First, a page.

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. Last Updated: 07/27/2016

Which Yurt Do You Fancy?

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BISHKEK, Kyrgyzstan ? Throughout the former Soviet Union, the architectural barbarisms of Bolshevik civilization have been inflicted with a dreadful sameness on disparate lands and peoples.

Where nomads once pitched circular felt tents called yurts, where Moslem horsemen galloped in to capture their brides, cities are uniformly made of grayish brick or slabs of cracked concrete. In every village square, a Lenin on a pedestal strides forward with a hand outstretched, as if to shake hands with someone much taller than him.

So, I was pleased when my driver, a Russian Jew named Alan, promised a glimpse of the real Kyrgyzstan along the road to the mountain lake of Issyk-Kul, near the Chinese border. We would stop in a yurt and drink mare's milk, he promised. And sure enough, ninety minutes out of Bishkek, we pulled off by a line of cafes and souvenir shops located in yurts, some of them decorated with ram's skulls.

It appeared we were expected. Barbecue men charged up to beckon us with skewers of flyblown meat. Women in headscarves called our attention to smorgasbord-sized tables selling gum, grapes, bottled beer, candy bars, breath mints, felt hats and cardboard tubes of potato chips rattled to dust on the sea and rail journey from America.

Unfortunately, Alan initiated an episode of intra-ethnic violence by making the cultural blunder of choosing one yurt over the others. As we headed for the door, the other yurt owners unleashed a torrent of abuse at the recipient of our commerce. Two women screamed at each other. They were attractive young ladies, with long hair and dark Asian eyes, and their caterwauling evolved into a catfight of the sort bad girls have in schoolyards: hair-pulling, eye-clawing, kicking, spitting abuse.

For a moment I considered photographing the fight, but I hesitated, considering the shame they would feel. I guess I'm not a real photographer but, really, what publication would want pictures of eye-clawing Kyrgyz women? I have enough trouble selling travel stories anyway, possibly because I clutter them with unsavory details about Philippine bombings and Kamchatka restaurants that serve dishes like "chicken tobacco."

Inside the yurt, flimsy tulle hung like a parachute from the center of the ceiling. We sampled chilled mare's milk ? it was sour like kefir and a little buttery. There is a reason people drink mare's milk in this mountain region, I later heard from Tynara Shaildayeva, a spokeswoman for a mine located at 4,200 meters above Lake Issyk-Kul.

"At high altitudes, colts die if they get too fat," she said. "The nomads have to stop them from drinking too much milk. So they drink it themselves."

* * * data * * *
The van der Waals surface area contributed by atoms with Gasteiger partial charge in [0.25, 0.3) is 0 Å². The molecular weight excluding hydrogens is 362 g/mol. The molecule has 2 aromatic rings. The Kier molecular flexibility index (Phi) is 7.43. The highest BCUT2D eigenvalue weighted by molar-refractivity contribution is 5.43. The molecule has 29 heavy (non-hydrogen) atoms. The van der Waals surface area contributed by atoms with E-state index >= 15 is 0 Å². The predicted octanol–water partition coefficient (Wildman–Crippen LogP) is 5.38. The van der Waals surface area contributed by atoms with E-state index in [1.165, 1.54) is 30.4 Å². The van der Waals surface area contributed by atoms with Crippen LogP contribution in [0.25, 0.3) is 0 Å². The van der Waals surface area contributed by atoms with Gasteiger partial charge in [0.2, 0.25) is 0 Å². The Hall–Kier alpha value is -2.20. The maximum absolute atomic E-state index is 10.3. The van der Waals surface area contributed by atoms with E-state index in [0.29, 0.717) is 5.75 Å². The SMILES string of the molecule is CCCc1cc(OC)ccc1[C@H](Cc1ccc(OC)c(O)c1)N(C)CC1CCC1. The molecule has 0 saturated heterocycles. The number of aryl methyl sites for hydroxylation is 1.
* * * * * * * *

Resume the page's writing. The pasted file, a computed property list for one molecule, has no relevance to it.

While sipping mare's milk, we reflected on the sights of the road. While cities are a tribute to communism's intellectual stultification, there is one place a people can be counted on to preserve a hint of its heritage: the rural graveyard.

Every few kilometers on a Kyrgyz or Kazakh road, you pass a city of the dead, with buildings of a size that might comfortably house dwarves. On the stony rolling hills around the cobalt blue Issyk-Kul, strange structures made of mud and brick arise: facades of houses that look like Spanish mission churches, domed mini-mosques topped with Islamic crescents, the steel frames of yurts topped with stars. Painted on some of the facades are the faces of men in turbans. The structures are the dwelling places of the dead.

In Kyrgyzstan's nomadic past, Shaildayeva explained, these cemeteries were built of mud brick. The dead lived there, the nomads believed, and kept an eye on their descendants. When the structures eroded away, the spirits were freed from their duty to watch over their children. But now that the Kyrgyz were largely settled in cities and villages, they had taken to building their graveyards out of real brick. Somehow, when remaining in a town near the graveyard, the survivors felt the need to keep their ancestors at hand, in permanent houses.

Inside the yurt, the cafe owners watched us with beaming faces that seemed to say: We won. I gulped down the mare's milk ? trying not to think too hard about consuming something that came out of the hindquarters of a horse ? and we stepped out into the blinding sun.

Peace had returned to this village of yurts. One of the former combatants had a scratch under her eye. She smiled at me and hefted a melon. "Want some watermelon?" she said. I declined. Luckily, no further combat ensued.

Russell Working is a freelance correspondent based in Vladivostok.